Its a very tense time to be an undocumented immigrant in Texas.

The Trump administration is lobbying for stricter immigration laws, and trying to get state lawmakers and law enforcement to do the same, but a large number of the people already working to clear out houses and rebuild properties damaged by Harvey are immigrant day laborers. Some of them are undocumented.

Immigrant laborers from Mexico and Honduras level a house damaged by Hurricane Katrina in New Orleans. Mario Tama/Getty Images

The pool of skilled workers in the area of construction is already smaller than normal in Houston, so if these people leave, it could make efforts to rebuild more difficult, according to news website Vox.

RELATED: ‘Les Harveyables’ Tribute Starring Hurricane Survivors Will Bring You Hope for Houston.

“This could have a chilling effect on the community,”¬†Laurel Fletcher, a law professor at the University of California Berkeley, told Vox in an interview. Fletcher studied working conditions surrounding laborers in New Orleans after Katrina. “A lot depends on what the climate will be like for Latinx and undocumented residents in the greater Houston area.”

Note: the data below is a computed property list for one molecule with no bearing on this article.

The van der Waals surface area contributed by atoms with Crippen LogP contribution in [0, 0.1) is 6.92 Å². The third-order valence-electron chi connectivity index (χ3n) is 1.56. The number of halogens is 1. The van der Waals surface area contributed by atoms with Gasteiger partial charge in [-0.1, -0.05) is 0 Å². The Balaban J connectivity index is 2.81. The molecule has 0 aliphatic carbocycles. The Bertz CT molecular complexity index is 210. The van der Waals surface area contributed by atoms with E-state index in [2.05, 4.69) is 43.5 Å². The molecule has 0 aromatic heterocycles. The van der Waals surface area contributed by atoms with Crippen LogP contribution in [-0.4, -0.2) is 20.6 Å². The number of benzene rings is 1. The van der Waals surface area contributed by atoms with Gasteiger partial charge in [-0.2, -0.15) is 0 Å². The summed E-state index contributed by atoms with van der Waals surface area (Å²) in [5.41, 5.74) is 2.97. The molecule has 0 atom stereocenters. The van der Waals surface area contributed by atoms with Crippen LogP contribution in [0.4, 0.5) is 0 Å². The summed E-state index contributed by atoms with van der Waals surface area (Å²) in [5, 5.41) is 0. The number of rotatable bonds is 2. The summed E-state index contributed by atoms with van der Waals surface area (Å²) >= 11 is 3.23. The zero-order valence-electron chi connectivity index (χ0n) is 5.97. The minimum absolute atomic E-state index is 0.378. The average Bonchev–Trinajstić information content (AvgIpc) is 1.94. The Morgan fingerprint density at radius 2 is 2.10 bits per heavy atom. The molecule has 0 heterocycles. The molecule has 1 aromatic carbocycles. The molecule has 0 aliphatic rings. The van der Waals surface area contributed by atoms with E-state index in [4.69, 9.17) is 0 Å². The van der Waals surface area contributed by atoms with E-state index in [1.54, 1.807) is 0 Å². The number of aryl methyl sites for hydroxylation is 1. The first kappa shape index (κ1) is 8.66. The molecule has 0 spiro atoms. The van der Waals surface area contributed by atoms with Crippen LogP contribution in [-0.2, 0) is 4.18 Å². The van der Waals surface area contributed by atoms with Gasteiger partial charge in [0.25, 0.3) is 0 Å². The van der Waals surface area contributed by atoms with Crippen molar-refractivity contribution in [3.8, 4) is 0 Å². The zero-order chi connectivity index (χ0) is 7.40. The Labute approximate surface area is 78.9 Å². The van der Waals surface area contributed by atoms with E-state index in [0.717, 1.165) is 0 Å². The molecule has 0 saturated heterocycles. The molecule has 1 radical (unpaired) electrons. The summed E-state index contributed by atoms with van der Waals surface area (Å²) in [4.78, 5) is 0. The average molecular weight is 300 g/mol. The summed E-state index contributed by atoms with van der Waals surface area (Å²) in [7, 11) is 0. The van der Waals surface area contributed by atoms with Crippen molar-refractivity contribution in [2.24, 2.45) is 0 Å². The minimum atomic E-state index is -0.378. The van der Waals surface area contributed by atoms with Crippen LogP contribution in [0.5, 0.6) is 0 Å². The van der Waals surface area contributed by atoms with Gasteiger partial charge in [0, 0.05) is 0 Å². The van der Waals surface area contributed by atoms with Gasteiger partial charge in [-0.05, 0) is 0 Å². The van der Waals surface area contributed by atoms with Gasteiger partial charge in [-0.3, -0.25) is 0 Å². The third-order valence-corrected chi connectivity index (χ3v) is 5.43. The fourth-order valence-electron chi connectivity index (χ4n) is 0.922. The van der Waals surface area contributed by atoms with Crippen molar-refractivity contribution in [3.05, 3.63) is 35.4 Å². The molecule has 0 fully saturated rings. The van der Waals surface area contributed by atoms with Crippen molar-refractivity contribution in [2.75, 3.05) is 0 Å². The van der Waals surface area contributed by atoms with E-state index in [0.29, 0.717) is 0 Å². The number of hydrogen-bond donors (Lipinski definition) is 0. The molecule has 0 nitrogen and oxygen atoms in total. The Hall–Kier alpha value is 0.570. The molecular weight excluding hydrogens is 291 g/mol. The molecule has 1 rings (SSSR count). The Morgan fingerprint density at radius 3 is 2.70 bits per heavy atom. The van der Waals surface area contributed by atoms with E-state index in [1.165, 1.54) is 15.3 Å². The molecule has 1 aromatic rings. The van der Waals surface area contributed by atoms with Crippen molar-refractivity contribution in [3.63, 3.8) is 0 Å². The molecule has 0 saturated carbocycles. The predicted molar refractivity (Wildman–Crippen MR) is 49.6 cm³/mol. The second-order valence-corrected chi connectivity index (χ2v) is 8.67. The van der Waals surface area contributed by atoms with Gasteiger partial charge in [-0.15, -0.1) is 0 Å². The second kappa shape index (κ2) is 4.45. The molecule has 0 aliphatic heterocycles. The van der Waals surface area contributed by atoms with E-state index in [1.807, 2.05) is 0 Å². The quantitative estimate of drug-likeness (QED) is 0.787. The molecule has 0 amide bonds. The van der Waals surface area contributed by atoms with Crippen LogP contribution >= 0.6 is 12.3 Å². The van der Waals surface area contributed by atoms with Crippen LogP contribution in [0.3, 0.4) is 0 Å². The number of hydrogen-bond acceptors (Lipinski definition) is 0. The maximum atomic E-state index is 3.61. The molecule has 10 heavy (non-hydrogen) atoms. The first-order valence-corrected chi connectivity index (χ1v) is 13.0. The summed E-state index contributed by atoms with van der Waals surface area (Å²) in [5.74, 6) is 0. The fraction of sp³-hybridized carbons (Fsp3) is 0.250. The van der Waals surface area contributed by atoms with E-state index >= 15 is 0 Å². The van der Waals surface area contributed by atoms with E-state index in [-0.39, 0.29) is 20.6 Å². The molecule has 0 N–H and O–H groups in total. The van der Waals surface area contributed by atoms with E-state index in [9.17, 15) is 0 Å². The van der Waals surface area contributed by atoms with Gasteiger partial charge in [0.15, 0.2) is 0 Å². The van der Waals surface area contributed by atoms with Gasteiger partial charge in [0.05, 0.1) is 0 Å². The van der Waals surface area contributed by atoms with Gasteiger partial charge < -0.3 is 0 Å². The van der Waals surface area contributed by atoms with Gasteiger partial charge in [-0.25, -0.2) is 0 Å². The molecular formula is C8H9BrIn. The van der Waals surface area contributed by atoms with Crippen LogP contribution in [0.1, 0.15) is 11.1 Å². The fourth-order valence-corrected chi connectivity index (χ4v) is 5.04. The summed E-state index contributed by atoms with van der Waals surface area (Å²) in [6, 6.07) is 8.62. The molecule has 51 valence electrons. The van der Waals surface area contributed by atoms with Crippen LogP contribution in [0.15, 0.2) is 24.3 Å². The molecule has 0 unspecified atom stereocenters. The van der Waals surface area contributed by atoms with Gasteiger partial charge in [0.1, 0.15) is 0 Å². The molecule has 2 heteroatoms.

According to the National Association of Home Builders, construction workers are in short supply not just in Houston, but around the state, and the damage from Harvey is already being estimated at around $180 billion.

According to a report from the Berkeley School of Law, Latino workers did some of the most grueling work after Katrina. The suspension of some law, designed to make it easier for them to be hired and expand the workforce, also led to some abhorrent treatment for these workers, something Houston should try to avoid moving forward as it decides how and where immigrant laborers fit into the post-Harvey workforce.

RELATED: Immigrant Labor Sees Spike in Demand With Repairs Needed Around the City.

With Houston needing to be rebuilt, undocumented workers may make up a large portion of the labor force AP Photo/David J. Phillip